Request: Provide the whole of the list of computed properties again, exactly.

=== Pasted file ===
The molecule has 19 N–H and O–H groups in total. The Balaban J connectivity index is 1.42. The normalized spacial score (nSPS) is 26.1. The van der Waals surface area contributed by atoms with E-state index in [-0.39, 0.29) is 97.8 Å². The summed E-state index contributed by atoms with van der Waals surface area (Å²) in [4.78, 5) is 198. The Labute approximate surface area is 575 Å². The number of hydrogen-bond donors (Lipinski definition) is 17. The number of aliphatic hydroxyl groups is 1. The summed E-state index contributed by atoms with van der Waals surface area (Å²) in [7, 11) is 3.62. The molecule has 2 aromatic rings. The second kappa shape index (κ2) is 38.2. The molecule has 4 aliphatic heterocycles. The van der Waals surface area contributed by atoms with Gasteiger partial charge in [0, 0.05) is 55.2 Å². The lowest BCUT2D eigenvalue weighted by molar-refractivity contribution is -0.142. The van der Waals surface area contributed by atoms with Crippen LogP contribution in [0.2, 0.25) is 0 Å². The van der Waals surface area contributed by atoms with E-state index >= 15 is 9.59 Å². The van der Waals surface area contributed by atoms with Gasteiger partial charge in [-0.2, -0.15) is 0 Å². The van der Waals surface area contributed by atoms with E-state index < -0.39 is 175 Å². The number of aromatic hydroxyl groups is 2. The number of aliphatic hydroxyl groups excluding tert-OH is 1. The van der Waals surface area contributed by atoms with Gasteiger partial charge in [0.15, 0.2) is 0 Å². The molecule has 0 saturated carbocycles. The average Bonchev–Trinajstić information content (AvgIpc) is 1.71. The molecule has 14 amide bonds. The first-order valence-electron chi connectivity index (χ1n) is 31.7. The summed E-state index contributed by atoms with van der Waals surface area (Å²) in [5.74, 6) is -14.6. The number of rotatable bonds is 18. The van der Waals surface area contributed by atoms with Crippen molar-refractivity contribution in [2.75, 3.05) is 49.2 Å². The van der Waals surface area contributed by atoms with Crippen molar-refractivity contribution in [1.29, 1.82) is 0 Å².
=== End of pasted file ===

The molecule has 19 N–H and O–H groups in total. The Balaban J connectivity index is 1.42. The normalized spacial score (nSPS) is 26.1. The van der Waals surface area contributed by atoms with E-state index in [-0.39, 0.29) is 97.8 Å². The summed E-state index contributed by atoms with van der Waals surface area (Å²) in [4.78, 5) is 198. The Labute approximate surface area is 575 Å². The number of hydrogen-bond donors (Lipinski definition) is 17. The number of aliphatic hydroxyl groups is 1. The summed E-state index contributed by atoms with van der Waals surface area (Å²) in [7, 11) is 3.62. The molecule has 2 aromatic rings. The second kappa shape index (κ2) is 38.2. The molecule has 4 aliphatic heterocycles. The van der Waals surface area contributed by atoms with Gasteiger partial charge in [0, 0.05) is 55.2 Å². The lowest BCUT2D eigenvalue weighted by molar-refractivity contribution is -0.142. The van der Waals surface area contributed by atoms with Crippen LogP contribution in [0.2, 0.25) is 0 Å². The van der Waals surface area contributed by atoms with E-state index >= 15 is 9.59 Å². The van der Waals surface area contributed by atoms with Gasteiger partial charge in [-0.2, -0.15) is 0 Å². The van der Waals surface area contributed by atoms with E-state index < -0.39 is 175 Å². The number of aromatic hydroxyl groups is 2. The number of aliphatic hydroxyl groups excluding tert-OH is 1. The van der Waals surface area contributed by atoms with Gasteiger partial charge in [0.15, 0.2) is 0 Å². The molecule has 0 saturated carbocycles. The average Bonchev–Trinajstić information content (AvgIpc) is 1.71. The molecule has 14 amide bonds. The first-order valence-electron chi connectivity index (χ1n) is 31.7. The summed E-state index contributed by atoms with van der Waals surface area (Å²) in [5.74, 6) is -14.6. The number of rotatable bonds is 18. The van der Waals surface area contributed by atoms with Crippen molar-refractivity contribution in [2.75, 3.05) is 49.2 Å². The van der Waals surface area contributed by atoms with Crippen molar-refractivity contribution in [1.29, 1.82) is 0 Å².